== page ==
Showing posts with label upper broadway. Show all posts
Showing posts with label upper broadway. Show all posts

Oct 26, 2011

The Larstrand - Upper West Side Luxury Rental

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A 20 story, 181 luxury apartment building is being constructed on Broadway at 77th Street.

227 West 77th Street - The Larstrand, is being developed by Friedland Properties and Rose Associates reported Carl Gaines of Globe Street Financial.

A $125 million loan was funded by the issuance of bonds that were provided by New York State Housing Finance Agency, a state agency that works "to create and preserve high-quality affordable multifamily rental housing" through out the state. 37 of the units at The Larstrand will be designated affordable.

The site is shovel ready, construction is supposed to begin immediately with completion scheduled for 2013.

The building will feature a mix of studio, one, two and three bedroom rental apartments. There will be 40,000 square feet of retail space along Broadway between 77th and 78th Streets. it was reported that CVS has agreed to lease a portion of the space.

Amenities include: Fitness Room. Facility Kitchen. Playroom. Cabanas. Rooftop Deck.

7/1/2013update:

Now Renting:

Studios from $3,100.
Alcove from $3,775
1 Bedrooms from $4700
2 bedrooms from $9,200
3 bedrooms from $16,500


Contact me for availability and viewings.

Sep 6, 2010

The Laureate - Upper Broadway - UWS

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The Laureate -  2150 Broadway at 76th Street


New Construction

A new luxury condo nearly completed on Upper Broadway is Laureate, at 2150 Broadway at West 76th Street. The building designed by SLCE Architects and developed by Continental Ventures is 20 stories.

Its shape and contours blend well with the pre-war Upper West Side's neighboring buildings.  The building has limestone exterior, cast iron railing, 10' ceilings and an imposing Beaux Art awning at street-level, as well as the first two floors linked by giant-order pilasters.

Above the cornice, at the corner of the building, are corner apartments with Juliette balconies. On either side, the windows are arrayed with geometric regularity, but because they are punched-in, they look classic pre-war New York. The top four stories take the form of a set-back.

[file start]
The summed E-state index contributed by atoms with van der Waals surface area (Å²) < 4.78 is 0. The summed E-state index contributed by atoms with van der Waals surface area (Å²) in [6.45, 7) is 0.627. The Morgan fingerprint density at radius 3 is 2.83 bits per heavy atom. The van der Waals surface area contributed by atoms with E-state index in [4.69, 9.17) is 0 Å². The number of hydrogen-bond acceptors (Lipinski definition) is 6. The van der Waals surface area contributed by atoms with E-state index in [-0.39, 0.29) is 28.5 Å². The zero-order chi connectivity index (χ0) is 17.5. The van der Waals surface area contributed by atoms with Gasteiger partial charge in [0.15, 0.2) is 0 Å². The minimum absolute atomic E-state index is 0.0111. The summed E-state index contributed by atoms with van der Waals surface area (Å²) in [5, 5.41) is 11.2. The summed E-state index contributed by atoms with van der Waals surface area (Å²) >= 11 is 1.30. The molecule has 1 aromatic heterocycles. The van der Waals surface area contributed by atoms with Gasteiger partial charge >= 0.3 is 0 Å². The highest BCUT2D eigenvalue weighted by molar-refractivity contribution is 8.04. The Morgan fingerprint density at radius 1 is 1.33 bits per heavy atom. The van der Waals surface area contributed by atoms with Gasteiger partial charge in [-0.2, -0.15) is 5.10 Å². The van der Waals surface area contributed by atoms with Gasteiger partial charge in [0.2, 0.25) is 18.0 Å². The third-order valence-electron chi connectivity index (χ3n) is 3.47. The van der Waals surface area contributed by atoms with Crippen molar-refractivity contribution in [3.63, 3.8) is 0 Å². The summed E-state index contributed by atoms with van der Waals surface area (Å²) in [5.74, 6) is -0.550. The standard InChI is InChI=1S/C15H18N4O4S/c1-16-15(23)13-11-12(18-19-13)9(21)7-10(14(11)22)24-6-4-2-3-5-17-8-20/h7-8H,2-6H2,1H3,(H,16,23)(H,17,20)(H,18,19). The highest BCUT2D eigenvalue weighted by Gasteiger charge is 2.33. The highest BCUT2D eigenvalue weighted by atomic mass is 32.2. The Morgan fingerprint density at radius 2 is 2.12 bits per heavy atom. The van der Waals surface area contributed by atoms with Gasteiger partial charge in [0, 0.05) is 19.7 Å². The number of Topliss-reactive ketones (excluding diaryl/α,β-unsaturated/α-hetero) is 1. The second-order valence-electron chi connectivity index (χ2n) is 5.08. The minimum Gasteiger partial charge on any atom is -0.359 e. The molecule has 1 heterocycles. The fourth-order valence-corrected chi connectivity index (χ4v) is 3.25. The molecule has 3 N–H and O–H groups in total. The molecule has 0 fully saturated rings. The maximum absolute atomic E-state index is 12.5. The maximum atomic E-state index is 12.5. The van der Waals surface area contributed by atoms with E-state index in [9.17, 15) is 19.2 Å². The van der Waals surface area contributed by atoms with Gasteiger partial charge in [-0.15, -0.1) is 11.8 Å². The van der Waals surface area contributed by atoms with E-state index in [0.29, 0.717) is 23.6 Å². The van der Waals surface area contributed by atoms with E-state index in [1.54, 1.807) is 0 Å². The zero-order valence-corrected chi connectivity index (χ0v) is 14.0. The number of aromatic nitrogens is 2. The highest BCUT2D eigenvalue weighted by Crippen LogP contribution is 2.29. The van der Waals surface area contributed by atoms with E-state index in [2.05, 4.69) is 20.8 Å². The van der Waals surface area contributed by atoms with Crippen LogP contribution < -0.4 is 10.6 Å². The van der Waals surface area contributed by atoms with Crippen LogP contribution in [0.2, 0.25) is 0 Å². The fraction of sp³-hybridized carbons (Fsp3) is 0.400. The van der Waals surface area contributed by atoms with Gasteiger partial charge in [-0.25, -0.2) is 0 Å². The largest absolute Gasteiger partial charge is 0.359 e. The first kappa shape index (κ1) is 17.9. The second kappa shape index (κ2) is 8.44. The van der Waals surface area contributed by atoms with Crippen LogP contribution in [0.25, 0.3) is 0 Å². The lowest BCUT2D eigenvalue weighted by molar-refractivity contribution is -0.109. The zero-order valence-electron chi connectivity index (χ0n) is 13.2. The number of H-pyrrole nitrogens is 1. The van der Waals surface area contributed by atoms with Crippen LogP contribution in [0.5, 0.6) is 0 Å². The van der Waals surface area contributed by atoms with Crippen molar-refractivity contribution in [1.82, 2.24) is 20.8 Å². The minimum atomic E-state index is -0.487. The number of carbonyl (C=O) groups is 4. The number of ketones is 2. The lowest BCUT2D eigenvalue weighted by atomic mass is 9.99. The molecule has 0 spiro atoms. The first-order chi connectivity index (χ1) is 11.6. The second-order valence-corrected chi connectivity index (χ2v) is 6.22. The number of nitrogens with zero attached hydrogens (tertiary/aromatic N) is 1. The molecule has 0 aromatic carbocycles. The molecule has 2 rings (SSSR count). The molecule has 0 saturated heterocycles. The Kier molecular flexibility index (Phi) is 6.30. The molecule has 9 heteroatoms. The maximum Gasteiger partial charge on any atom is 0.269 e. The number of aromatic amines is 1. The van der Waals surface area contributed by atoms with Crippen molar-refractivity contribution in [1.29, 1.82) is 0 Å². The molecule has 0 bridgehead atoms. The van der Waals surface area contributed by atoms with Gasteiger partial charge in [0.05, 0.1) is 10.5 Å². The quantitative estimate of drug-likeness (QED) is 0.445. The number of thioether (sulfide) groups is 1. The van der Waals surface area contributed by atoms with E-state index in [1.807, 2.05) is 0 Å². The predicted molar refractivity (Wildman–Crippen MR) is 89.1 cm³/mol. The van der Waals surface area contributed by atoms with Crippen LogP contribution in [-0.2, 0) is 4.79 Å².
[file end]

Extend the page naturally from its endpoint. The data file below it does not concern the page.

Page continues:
iPhone photo courtesy of Mitchel Hall

Sep 29, 2007

"Say No to DRUGS" store chains

3 comments

Where have all the little ethnic restaurants, produce markets, take -out and bagel shops gone?



They've been forced out of business to make room for the higher paying retail tenants the drugstore chains and banks.

Duane Reade, CVS, Rite Aid and Walgreens have become the new face of Manhattan and it's not a pretty face.

A new Walgreens is coming to the Upper West Side on Broadway between 87th and 88th Street. There already is a Duane Reade at 89th and a CVS on Amsterdam between 86th and 87th Street. There are Duane Reade's on both sides of Broadway at practically every other block.

We no longer have drug dealers on the streets now we have drug store chains on every street.

I buy paper towels and windex and aspirin even need prescriptions sometimes just like the next person - Every neigborhood should have a drug store. But how many stores selling the same junk does a neighborhood need or can tolerate?

Does every block need one? Do we need new zoning laws restricting the number of mega drugstore chains?

IMHO the bigger these stores are the worse they are. I can never find anything, I run in for something, can't find it, end up wandering through an obstacle course of aisles and always end up having to go elsewhere. They are not very crowded until you get to the cashier and then you can grow old waiting on line.

Everything is always about real estate in NYC. Because of drugstore chain competition they have driven rents up 20% - 50% more than their value.

They all want the Manhattan market and are willing to pay more for the space than it's worth. They force out great restaurants, and bagel shops, produce and flower markets all the things that New Yorkers love that make a neighborhood great.

Many Manhattanites live in coops, they can choose their neighbors, should they be able to choose the retail flavor of their communities too? Drugstore-covered streets are not popular with many New Yorkers.

Drugstore chains might not hurt a neighborhood but they add nothing to it. They are big and ugly. They turn a vibrant street that once had people waiting to get into a good restaurant or shopping at the 24 hour local market into a block of neon and florecent lights with tacky window displays. They suck the life out of a once vibrant block.

They don't even stay open 24 hours. What ever happened to the city that never sleeps?

Eventually many of these stores will close, I've seen over expansion before. I lived here in the 80's and 90's too. Back then at least there were interesting trendy innovative places that would come and go.
 
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